Bennett Says He Opposes `Hotter' Nuclear Waste in Utah

Bennett Says He Opposes `Hotter' Nuclear Waste in Utah

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SALT LAKE CITY (AP) -- U.S. Sen. Bob Bennett has joined the growing number of politicians and civic leaders opposing the disposal of "hotter" nuclear waste in Utah.

Bennett's opposition adds to the objections made by a group of leading religious, business and community leaders to plans to bring highly radioactive uranium mill tailings to Envirocare of Utah's landfill in Tooele County.

Bennett, in a meeting with the editorial board of The Salt Lake Tribune, said Monday that he was joining with Gov. Olene Walker in her opposition to efforts to bring the waste from sites in Ohio and New York.

The Utah Republican said news reports had suggested that he and Walker were "on different sides" of the debate.

"I am very comfortable we are on the same page," Bennett said. "I didn't come out and say it in exactly those words, but that's where I am and that's where I want you to put me down."

Bennett's meeting with the newspaper came a day after the Tribune reported that he had pushed for regulatory changes, as early as 1999, to allow more radioactive waste into Utah.

Wording in the latest congressional energy spending bill would reclassify such waste and allow it entry into Utah, though Envirocare has since said it would wait until Utah lawmakers review the issue before deciding whether to take the waste.

Bennett helped develop the new spending bill, but claims he was not aware of the provision to reclassify the Ohio and New York waste.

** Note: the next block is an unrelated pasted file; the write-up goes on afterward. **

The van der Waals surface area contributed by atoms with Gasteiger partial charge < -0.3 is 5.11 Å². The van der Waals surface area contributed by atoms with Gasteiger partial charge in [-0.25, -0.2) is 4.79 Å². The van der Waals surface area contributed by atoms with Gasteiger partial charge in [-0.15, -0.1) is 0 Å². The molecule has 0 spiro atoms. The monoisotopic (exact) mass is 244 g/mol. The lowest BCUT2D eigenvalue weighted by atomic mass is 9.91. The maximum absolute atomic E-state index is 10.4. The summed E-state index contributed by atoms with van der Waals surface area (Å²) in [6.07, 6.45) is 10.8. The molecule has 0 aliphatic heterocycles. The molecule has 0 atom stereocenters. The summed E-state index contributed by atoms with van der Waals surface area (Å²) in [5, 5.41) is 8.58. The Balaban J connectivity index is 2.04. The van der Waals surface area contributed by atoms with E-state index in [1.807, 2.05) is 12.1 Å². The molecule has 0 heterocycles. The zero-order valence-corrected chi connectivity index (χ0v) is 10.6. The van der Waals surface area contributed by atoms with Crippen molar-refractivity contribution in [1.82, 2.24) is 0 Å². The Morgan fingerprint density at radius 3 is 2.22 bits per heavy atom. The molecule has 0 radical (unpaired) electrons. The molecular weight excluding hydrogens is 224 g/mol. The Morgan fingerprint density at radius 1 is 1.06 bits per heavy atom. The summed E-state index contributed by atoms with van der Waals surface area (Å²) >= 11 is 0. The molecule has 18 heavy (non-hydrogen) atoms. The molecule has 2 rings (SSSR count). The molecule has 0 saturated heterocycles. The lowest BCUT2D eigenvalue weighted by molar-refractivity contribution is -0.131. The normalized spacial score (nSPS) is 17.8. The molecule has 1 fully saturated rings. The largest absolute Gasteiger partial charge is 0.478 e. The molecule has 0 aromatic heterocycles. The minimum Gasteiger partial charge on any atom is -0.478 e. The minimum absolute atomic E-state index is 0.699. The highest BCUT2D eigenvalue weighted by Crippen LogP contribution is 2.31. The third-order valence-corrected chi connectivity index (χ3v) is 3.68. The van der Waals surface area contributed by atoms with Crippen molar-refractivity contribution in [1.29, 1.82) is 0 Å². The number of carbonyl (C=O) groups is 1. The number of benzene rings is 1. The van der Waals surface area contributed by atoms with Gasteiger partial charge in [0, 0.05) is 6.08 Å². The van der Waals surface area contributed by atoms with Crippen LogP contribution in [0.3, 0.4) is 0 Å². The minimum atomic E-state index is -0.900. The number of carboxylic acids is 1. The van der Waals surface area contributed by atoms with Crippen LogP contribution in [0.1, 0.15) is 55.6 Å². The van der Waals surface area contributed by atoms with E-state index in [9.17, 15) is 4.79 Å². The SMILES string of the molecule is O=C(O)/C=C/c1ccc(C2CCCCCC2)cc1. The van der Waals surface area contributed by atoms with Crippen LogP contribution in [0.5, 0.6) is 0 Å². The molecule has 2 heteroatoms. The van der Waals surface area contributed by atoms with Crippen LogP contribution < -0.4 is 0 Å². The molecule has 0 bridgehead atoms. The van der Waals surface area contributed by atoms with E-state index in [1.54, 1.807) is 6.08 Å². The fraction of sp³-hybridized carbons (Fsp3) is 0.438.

At the state Capitol Tuesday, legislative members of the state's hazardous and radioactive waste task force were scheduled to meet, with the New York and Ohio waste on the agenda.

The task force, halfway through a 21-month study of the state's policies and taxes on Utah's waste industry, invited officials from the Utah Department of Environmental Quality to brief them on the congressional legislation.

Task force co-chairman Stephen Urquhart, R-St. George, has proposed legislation to require plans for the Ohio and New York waste to get the same political approvals -- from the governor and the Legislature -- that are necessary for other new disposal programs.

Meanwhile, the Alliance for Unity in Salt Lake City called the acceptance of such waste a danger to the community.

The group -- which includes Republican gubernatorial candidate Jon M. Huntsman, Democratic Salt Lake City Mayor Rocky Anderson and Elder M. Russell Ballard of the Quorum of the Twelve of The Church of Jesus Christ of Latter-day Saints -- spoke with a single voice.

"This is a major public issue now," Elder Alexander Morrison, Alliance for Unity executive director and emeritus member of the Quorums of the Seventy of the LDS Church, told the Deseret Morning News. "We are particularly concerned about the chance of accidents."

An Envirocare spokeswoman said the group's decision was uninformed.

"We're very sorry that this decision was made," said spokeswoman Bette Arial. "It is obviously the result of a very great misinformation campaign that has been perpetuated through the media."

Arial invited alliance members to tour Envirocare's facility to see how it handles waste.

(Copyright 2003 by The Associated Press. All Rights Reserved.)

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